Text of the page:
Uighūristān and other lands between Qaidu’s dominions and those of the qaghan are the second region that Rashīd al-Dīn singles out as subject to devastation in the inter-Mongol wars. The Muslim populations of these territories undoubtedly suffered in the course of repeated fighting. In 1266 Baraq plundered Khotan, then governed by one of Qubilai’s lieutenants, and Du’a maintained the pressure. The anonymous life of Mar Yahballāhā claims that Hoqu (a younger son of Güyüg) had slaughtered thousands of people in Khotan just before the Catholicos passed through the region in c. 1274 and that the caravan routes had been interrupted; Yahballāhā and Rabban Ṣawma found Kāshghar, which had been recently sacked by Qubilai’s enemies (doubtless Hoqu again), bereft of inhabitants. The Yuan government took measures in 1274 to provide comfort and assistance to Khotan, Yārkand and Kāshghar. Hoqu had been pushed into the camp of Qubilai’s enemies by an unprovoked attack on the part of Nomoghan’s colleague, the general Hantum Noyan.
The labile frontiers in eastern Iran
Rashīd al-Dīn’s list of devastated territories omits the long frontier between Iran and the Chaghadayids. Here there was no sibe to hamper invading forces, which may well be the reason why one of al-‛Umarī’s informants assured him that a single Chaghadayid trooper was worth a hundred from the Qipchaq steppe and that attacks from beyond the Caucasus provoked less alarm in the Ilkhanate than did those by the Chaghadayids in the east. As on their eastern frontier, so also did Qaidu and his allies make notable advances to the south, chiefly at the expense of the Ilkhans.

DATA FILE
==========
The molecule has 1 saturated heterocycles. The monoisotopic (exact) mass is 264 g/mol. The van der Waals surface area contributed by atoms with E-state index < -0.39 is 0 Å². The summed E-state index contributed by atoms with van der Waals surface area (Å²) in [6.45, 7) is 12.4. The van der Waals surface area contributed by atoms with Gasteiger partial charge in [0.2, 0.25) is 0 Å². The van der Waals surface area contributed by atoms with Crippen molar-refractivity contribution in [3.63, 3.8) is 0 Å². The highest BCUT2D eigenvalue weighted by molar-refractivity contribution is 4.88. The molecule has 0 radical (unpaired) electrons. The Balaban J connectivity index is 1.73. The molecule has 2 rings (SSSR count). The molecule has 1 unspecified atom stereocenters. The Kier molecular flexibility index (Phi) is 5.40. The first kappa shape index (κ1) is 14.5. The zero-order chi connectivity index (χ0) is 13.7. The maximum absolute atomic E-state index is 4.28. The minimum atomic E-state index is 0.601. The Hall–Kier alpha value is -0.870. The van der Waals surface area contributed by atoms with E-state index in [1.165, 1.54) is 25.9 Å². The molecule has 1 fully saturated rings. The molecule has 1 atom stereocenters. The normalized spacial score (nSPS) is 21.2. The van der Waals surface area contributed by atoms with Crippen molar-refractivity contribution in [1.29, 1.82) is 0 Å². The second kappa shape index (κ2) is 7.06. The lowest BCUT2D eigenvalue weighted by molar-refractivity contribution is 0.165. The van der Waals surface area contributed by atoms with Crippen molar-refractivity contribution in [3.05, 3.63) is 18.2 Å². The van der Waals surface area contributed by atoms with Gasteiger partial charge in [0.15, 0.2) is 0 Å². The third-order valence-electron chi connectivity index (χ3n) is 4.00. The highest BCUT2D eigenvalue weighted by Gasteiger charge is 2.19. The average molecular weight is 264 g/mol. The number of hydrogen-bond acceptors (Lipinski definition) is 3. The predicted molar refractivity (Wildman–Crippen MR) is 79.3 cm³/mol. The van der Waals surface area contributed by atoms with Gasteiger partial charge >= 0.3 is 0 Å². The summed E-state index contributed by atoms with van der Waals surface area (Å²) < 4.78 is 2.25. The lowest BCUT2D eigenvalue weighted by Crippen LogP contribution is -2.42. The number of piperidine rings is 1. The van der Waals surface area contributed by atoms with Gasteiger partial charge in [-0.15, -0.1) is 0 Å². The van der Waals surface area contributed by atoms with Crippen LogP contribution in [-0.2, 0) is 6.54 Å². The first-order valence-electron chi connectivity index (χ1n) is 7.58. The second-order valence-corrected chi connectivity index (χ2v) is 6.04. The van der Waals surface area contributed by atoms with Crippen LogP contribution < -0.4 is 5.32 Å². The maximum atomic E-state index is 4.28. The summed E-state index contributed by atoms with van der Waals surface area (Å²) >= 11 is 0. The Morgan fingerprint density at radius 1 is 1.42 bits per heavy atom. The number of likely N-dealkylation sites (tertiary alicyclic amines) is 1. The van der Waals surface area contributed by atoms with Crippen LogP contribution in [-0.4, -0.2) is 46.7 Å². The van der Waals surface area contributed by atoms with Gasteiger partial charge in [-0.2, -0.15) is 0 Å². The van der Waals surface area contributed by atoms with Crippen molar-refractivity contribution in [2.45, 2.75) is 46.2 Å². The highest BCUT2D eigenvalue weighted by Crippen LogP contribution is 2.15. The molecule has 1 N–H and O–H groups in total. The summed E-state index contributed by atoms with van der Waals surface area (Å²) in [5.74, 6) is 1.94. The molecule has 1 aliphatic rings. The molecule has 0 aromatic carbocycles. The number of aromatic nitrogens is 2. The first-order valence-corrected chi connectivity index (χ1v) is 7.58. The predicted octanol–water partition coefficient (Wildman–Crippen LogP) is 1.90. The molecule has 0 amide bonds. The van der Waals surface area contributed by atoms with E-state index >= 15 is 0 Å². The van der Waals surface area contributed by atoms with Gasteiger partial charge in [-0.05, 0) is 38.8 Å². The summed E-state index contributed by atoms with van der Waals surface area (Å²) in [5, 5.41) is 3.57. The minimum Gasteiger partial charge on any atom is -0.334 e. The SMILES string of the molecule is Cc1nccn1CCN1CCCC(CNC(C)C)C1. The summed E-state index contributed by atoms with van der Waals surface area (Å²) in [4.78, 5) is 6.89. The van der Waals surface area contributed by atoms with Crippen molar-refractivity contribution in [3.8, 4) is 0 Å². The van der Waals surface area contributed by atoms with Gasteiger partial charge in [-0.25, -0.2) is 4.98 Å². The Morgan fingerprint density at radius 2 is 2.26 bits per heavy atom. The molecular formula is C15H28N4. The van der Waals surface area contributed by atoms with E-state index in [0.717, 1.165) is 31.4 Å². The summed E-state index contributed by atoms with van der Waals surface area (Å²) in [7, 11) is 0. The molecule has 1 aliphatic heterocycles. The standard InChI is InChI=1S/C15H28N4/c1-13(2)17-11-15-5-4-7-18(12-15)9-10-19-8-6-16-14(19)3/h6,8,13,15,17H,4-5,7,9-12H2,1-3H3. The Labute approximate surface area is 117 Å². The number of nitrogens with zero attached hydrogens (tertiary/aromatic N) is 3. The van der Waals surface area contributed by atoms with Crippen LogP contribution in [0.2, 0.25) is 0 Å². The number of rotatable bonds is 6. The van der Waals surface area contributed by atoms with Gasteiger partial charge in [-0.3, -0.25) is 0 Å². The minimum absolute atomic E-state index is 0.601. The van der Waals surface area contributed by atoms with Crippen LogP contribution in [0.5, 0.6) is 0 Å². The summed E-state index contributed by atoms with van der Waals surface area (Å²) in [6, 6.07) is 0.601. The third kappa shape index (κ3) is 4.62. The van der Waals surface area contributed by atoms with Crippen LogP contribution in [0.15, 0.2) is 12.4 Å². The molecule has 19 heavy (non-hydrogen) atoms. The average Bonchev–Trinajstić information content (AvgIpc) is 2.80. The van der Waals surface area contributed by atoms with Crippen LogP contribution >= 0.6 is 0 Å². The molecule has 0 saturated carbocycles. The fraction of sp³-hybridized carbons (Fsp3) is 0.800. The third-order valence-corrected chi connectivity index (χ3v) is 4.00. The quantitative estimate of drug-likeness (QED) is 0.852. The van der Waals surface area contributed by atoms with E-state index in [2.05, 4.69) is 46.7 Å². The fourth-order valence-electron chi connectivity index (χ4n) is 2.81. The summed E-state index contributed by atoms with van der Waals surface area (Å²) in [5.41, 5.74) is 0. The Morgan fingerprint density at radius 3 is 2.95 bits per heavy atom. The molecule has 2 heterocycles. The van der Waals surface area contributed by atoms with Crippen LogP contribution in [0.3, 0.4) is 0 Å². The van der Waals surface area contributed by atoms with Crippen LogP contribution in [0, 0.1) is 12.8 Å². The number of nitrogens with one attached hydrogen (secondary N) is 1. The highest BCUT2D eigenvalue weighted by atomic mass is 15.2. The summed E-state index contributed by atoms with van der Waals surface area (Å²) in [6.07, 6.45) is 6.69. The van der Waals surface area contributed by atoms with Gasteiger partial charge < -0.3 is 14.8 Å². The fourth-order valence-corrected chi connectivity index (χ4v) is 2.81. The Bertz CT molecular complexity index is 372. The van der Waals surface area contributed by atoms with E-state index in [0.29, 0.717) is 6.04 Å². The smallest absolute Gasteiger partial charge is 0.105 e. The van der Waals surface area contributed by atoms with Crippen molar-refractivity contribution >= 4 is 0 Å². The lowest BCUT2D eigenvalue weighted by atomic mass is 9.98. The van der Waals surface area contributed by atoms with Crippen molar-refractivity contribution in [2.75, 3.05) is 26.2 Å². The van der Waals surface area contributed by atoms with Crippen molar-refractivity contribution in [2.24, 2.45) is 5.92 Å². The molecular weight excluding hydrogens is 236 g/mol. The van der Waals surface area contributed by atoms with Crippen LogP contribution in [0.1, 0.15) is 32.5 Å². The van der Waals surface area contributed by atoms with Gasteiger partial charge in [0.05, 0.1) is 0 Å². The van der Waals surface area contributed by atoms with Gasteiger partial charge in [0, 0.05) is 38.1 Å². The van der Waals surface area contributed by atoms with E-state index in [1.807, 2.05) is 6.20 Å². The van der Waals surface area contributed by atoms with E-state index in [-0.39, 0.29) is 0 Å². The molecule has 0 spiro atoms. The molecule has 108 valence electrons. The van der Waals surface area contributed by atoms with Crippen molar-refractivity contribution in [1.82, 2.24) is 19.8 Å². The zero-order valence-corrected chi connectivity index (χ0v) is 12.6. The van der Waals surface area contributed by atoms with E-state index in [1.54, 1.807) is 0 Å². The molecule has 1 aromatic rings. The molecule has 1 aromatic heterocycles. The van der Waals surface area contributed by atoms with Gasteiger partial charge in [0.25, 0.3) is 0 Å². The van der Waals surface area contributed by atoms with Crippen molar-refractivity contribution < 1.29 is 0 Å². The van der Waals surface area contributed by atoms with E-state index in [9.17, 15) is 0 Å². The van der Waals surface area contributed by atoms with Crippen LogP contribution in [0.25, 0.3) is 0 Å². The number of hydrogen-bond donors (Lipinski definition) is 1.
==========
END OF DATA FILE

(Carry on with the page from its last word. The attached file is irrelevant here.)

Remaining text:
In Hülegü’s time, the Oxus had divided the Chaghadayid dominions from the Ilkhanate. Although Baraq’s invasion of Khurāsān in 668/1270 failed, the Ilkhan Abagha was dissuaded from sending a force to apprehend the recalcitrant malik of Herat in 674/1275–6, on the grounds that Khurāsān was still a wasteland as a consequence of Baraq’s attack and was in no state to support such a campaign. The Ilkhanate’s eastern territories were also open to attacks by the Negüderis or Qara’unas, based in present-day Afghanistan. The Persian sources testify to their turbulence; for Sayfī their depredations were proverbial. Abagha attempted to exert indirect authority over them through refugee Chaghadayids such as the former khan Mubārak Shāh. The policy failed: Mubārak Shāh proved a fickle subordinate, meeting his death in an attack on Kirmān in 674/1275–6; and when Böjei’s son ‛Abd-Allāh, who commanded the Negüderi bands in the Ghazna region a few years later, responded to an overture from the rebel Sultan Ḥajjāj of Kirmān, he was acting on behalf of Qaidu and the Chaghadayids. An audacious Negüderi raid on Fārs and Kirmān in the winter of 677/1278–9, doubtless provoked by this appeal, in turn prompted Abagha’s expedition to Khurāsān and Sīstān in the following year. Abagha drafted certain Qara’unas bands into Ilkhanid service and transported them to central and western Iran. But their confrères in eastern Iran and Afghanistan continued to pose a threat to the territories of the Ilkhan’s clients, raiding Kirmān again three years later; Waṣṣāf says that the people of Shīrāz lived in fear of their attacks every winter until the end of Arghun’s reign (690/1291). When one of Abū l-Fidā’s informants told him that Hurmuz was ruined as a result of Tatar incursions, he must have been referring to the Negüderis.